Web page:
Critical Electoral Questions Remain Unanswered amidst Grim Humanitarian Situation in South Sudan, United Nations Officials Tell Security Council
Country ‘Cannot Afford to Address the Challenges Alone’, Says Representative
While South Sudan anticipates holding its first elections in December 2024, key institutions and legal frameworks are yet to be established and critical questions remain unanswered, the top United Nations official for the country told the Security Council today, as speakers warned that intercommunal violence and a massive influx of returnees and refugees continue to worsen the already dire humanitarian situation in the country.
Nicholas Haysom, Special Representative of the Secretary-General and Head of the United Nations Mission in South Sudan (UNMISS), briefing the Council on the Secretary-General’s latest report on the situation there (document S/2023/657), stressed the need to determine the type of elections to be held, voter‑registration requirements and the nature of participation by refugees and internally displaced persons. Of particular importance is the stalled Constitution-drafting process, to be carried out in an environment that respects the freedoms of expression, association and peaceful assembly and encourages civic engagement, he added.
Highlighting “modest progress” towards realizing the goals of the Revitalized Peace Agreement, he outlined further steps that should be taken by the country’s political leadership, including the need to pass priority election-related legislation in parliament. For its part, UNMISS currently seeks to support a two-phased approach to assist South Sudan in preparing for elections: in the first phase, it will focus on capacity-building for establishing key institutions and expanding civic and political space; in the second, it will support the electoral process itself.
Edem Wosornu, Director of Operations and Advocacy in the Office for the Coordination of Humanitarian Affairs, then painted a grim picture of the dire humanitarian situation in South Sudan. She reported that, at the start of 2023, more than 9.4 million people in the country — 76 per cent of the population — required humanitarian assistance. In addition, more than 260,000 people had arrived in South Sudan seeking protection and safety, most of them South Sudanese nationals fleeing violence in neighbouring Sudan.
Relatedly, South Sudan’s trade and economy have been negatively affected, with food prices increasing between 20 and 75 per cent, she said, adding that worsening food insecurity has increased gender-based violence. While the 2023 Humanitarian Response Plan for South Sudan — which requires $1.7 billion to support 6.8 million people — is only 46 per cent funded, she emphasized that “the people of South Sudan want to move beyond humanitarian support, to stand on their own two feet, and to thrive and flourish as an independent nation”.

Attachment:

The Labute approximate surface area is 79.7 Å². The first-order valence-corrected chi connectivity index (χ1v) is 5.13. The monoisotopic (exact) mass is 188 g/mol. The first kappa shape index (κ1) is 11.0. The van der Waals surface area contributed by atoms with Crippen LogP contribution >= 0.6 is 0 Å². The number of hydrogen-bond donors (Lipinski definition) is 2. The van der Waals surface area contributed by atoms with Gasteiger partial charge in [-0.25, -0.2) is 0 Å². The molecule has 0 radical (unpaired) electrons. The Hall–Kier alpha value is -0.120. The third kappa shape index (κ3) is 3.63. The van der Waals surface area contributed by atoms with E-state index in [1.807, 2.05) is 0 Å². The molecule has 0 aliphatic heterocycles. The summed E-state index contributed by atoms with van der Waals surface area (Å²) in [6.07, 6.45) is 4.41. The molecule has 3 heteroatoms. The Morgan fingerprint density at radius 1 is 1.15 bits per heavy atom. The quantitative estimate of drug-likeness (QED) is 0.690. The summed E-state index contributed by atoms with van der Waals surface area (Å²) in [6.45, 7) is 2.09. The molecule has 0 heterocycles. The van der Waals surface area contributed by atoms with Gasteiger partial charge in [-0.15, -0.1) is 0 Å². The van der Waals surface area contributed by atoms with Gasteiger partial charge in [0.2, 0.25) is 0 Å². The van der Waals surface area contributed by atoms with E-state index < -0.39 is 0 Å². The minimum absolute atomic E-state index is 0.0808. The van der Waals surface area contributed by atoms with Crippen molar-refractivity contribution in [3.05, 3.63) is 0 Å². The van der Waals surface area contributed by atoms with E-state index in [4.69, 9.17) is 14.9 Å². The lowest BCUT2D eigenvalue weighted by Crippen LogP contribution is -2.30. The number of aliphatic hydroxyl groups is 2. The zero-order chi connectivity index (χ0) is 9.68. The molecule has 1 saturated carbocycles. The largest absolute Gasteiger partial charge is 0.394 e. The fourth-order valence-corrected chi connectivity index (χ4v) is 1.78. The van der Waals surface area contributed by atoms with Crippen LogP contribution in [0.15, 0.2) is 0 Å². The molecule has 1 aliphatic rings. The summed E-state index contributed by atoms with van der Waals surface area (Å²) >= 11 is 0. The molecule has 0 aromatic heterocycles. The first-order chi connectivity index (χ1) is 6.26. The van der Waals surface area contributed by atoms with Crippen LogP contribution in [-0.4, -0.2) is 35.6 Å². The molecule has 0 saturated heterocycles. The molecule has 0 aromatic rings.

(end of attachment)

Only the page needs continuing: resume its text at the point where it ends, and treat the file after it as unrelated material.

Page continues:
Racheal Juan, Advocacy and Peace Coordinator, South Sudan Council of Churches, speaking via videoconference, said that young people and civil society actors in the country cannot speak openly without fear. Stressing the importance of widening civic space to advance the Revitalized Peace Agreement, she recalled that she has facilitated local peace talks and witnessed peace agreements between communities that facilitate reconciliation and healing. She expressed concern over the exclusion of women and young people from decision-making and nation-building processes, advocating for their engagement with the joint task force on elections.
In the ensuing discussion, numerous Council members emphasized the need for increased humanitarian aid to address South Sudan’s influx of refugees, and urged UNMISS, the Transitional Government and humanitarian partners to strengthen efforts to provide returnees and displaced persons with adequate shelter and medical services. Members also discussed the appropriate manner in which UNMISS, along with the Council, should support the country moving forward.
The representative of the United States said that fighting in Sudan continues to severely impact South Sudan’s resources, humanitarian needs, security and infrastructure as more than 250,000 returnees and refugees seek refuge in camps for the internally displaced, including UNMISS protection-of-civilians sites. He cautioned that rising tensions between new arrivals and residents are contributing to the violence, as evidenced by clashes in such sites and camps.
Similarly, Brazil’s representative pointed out that the unforeseen influx of returnees and refugees from the north and the late arrival of the rainy season have led to an increased need for humanitarian assistance. As violence surges in the Lakes, Unity, Upper Nile and Warrap states, UNMISS’ role has become even more important in improving security across South Sudan. Therefore, the Council’s continued support for UNMISS must be firm and clear.
Mozambique’s delegate, speaking also for Gabon and Ghana, said that UNMISS should continue implementing its mandate to protect civilians, mitigate violence and support peace dialogues, thus ensuring complementarity with the efforts of South Sudanese authorities. “This could be one of the most memorable moments in the history of our sisterly country,” he said, citing the preparation of its first electoral process. He also stressed that the humanitarian response for Sudan must be coordinated with neighbouring countries — particularly South Sudan, Chad and the Central African Republic.